Coming Out of the Suicidal Closet

I was diagnosed with bipolar and anxiety disorders 10 years ago. I chose a handful of people to tell about my diagnosis. I told close family, my boss, and a few treasured friends. Beyond that, I decided to tell no one else.

A little backstory. Ten years ago, my life took a very unexpected turn. At the time, I’d been treated on and off for depression. However, as the drama of that turn began to spread, I was simply too overwhelmed to deal. I had, in polite terms, a mental breakdown. My breakdown wasn’t necessarily caused by this turn of events. It was, in figurative terms, the straw that finally broke my back.

Unable to take care of most of my basic needs and sleeping up to 20 hours a day, I sought help from my family doctor. Although I hated him for it at the time, he knew he was ill equipped to deal with my situation. He made arrangements for my first stay in a psychiatric hospital. While in-patient, I was diagnosed with severe anxiety and bipolar disorder.

The event took place so suddenly, I really didn’t get the opportunity to choose who I might tell. My family had to be notified so that my children could receive care while I was hospitalized. I also had to tell my boss why I’d vanished off the face of the Earth. (She is/was one of the kindest people I’ve ever had the pleasure of working with.) After my release, I confided in my closest, most trusted friends.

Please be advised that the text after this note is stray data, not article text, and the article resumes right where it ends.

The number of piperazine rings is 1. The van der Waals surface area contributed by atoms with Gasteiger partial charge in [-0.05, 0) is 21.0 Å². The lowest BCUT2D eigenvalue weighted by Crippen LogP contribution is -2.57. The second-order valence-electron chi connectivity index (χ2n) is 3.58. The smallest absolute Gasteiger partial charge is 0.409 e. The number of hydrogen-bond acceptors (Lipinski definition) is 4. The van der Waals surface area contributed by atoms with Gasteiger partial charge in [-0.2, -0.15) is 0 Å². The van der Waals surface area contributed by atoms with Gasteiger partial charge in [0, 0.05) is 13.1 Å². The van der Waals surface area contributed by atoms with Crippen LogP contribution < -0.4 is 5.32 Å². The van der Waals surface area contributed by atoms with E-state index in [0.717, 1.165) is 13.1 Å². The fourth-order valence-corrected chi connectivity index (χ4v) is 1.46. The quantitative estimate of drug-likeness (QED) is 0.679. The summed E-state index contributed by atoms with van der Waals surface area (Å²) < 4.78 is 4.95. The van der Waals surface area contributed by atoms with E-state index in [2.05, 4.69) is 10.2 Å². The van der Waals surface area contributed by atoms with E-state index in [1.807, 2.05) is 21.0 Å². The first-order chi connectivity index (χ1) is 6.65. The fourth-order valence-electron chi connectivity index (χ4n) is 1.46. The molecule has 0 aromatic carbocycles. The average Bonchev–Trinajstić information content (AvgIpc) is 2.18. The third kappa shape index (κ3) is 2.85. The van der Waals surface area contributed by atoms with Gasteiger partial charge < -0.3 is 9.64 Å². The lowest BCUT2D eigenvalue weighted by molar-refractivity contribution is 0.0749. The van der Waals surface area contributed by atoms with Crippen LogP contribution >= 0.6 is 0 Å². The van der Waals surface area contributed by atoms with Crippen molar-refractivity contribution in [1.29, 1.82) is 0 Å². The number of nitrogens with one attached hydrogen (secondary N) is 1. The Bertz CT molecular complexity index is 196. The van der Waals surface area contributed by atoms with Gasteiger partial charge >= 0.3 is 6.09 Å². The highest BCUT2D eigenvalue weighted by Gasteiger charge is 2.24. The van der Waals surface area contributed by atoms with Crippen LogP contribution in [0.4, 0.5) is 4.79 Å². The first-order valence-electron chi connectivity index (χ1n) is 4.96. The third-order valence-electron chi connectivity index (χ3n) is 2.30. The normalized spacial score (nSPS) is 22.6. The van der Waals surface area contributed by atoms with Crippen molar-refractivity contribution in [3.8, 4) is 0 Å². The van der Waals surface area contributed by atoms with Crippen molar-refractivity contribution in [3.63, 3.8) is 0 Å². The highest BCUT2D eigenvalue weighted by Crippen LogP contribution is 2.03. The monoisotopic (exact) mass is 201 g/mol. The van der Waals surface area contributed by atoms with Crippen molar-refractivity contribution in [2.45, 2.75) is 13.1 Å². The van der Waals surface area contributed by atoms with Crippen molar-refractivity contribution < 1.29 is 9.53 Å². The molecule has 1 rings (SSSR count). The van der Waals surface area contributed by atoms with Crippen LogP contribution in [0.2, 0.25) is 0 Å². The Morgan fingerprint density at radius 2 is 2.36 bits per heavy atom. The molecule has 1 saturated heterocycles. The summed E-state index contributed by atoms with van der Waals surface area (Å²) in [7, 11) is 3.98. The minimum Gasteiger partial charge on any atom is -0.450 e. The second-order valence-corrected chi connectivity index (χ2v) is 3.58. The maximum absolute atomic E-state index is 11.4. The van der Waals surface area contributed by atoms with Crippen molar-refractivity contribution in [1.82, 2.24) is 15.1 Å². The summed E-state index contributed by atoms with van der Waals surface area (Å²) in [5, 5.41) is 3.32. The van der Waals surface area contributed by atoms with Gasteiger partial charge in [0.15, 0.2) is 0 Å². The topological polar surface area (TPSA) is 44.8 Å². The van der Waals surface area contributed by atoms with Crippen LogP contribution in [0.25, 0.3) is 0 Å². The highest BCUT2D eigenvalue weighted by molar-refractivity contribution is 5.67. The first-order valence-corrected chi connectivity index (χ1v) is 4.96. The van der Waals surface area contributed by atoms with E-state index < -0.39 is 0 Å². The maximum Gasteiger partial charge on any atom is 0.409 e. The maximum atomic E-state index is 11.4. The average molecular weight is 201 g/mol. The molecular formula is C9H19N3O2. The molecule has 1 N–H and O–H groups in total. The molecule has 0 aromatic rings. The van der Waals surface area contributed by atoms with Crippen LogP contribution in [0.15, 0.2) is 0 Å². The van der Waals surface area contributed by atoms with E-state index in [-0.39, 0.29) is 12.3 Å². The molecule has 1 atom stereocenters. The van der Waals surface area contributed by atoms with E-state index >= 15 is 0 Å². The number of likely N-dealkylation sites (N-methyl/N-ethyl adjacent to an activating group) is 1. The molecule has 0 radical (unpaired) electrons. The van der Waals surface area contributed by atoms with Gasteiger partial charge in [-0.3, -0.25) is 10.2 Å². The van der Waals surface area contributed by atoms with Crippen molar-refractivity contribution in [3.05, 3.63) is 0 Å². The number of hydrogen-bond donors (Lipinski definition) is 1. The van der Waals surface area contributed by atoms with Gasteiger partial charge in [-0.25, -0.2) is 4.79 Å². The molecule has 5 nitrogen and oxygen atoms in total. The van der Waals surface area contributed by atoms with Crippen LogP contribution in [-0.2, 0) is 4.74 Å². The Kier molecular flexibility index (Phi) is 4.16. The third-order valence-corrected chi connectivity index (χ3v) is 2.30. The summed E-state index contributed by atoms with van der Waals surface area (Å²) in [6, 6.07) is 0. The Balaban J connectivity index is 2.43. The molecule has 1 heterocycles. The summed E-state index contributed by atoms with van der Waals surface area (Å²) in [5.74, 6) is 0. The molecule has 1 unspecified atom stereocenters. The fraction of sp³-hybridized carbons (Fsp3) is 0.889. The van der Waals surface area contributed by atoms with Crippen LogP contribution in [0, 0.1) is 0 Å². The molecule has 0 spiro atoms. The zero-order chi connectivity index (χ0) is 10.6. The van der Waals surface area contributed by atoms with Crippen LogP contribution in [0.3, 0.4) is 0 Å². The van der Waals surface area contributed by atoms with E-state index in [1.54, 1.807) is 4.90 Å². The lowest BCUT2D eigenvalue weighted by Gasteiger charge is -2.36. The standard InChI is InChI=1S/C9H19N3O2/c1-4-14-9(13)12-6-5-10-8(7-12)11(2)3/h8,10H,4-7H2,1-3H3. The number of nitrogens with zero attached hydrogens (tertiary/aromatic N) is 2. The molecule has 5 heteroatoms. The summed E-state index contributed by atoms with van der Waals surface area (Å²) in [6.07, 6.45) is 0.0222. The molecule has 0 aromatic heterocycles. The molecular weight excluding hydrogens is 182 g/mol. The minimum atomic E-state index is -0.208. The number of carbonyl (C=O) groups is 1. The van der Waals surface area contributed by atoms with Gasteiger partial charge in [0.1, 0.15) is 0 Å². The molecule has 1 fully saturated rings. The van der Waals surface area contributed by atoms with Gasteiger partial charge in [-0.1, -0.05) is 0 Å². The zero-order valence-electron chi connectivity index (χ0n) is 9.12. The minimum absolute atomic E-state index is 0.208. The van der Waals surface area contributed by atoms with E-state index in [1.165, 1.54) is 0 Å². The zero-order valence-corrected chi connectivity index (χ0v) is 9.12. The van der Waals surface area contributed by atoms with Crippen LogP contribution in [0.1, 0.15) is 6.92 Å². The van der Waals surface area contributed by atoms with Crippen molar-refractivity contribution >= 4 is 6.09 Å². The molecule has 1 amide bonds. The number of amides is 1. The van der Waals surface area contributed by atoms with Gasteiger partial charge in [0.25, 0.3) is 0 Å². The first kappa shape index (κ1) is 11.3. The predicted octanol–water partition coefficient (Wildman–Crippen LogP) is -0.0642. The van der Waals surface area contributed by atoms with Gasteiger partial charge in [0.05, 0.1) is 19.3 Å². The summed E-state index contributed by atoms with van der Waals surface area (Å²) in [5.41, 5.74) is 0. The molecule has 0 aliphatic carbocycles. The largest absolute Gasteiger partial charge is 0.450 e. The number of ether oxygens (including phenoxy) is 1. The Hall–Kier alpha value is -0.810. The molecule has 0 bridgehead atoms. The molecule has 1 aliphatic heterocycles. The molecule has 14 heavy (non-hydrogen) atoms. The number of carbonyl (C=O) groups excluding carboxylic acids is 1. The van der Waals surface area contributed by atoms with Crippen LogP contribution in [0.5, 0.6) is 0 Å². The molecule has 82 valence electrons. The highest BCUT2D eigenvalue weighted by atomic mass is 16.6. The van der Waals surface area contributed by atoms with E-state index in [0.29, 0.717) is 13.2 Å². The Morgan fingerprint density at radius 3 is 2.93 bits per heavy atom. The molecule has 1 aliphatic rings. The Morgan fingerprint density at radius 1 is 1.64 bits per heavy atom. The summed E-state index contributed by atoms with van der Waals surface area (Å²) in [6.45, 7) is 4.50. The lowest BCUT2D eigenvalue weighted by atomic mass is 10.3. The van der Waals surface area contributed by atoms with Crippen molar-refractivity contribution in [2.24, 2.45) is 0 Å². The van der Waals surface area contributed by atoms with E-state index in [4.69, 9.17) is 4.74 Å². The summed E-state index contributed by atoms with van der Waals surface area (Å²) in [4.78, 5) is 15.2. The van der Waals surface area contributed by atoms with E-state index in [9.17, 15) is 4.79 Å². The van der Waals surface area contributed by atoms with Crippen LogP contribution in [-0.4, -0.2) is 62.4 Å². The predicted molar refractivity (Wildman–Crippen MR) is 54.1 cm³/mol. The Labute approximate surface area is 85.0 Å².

And, so it remained for 10 years. Only a choice few knew I was suicidal and had actively attempted suicide several times over the years.

I’ve often heard the definition of insanity is doing the same thing over and over expecting a different result. Over and over, I’d remained silent about my personal battles with suicidality.

After my fourth attempt, I decided to come out of hiding. For me, it was the right decision and the right time. So, I posted a meme declaring myself a suicide survivor and a long FB post about my long battle with bipolar disorder and anxiety. I did it because I didn’t want to suffer alone and in silence any longer.

The response was overwhelmingly positive. Some brave souls even responded with stories of their own battles, including other suicide survivors. Inevitably, I lost a few friends, too. However, coming out about my struggles has been totally worth it.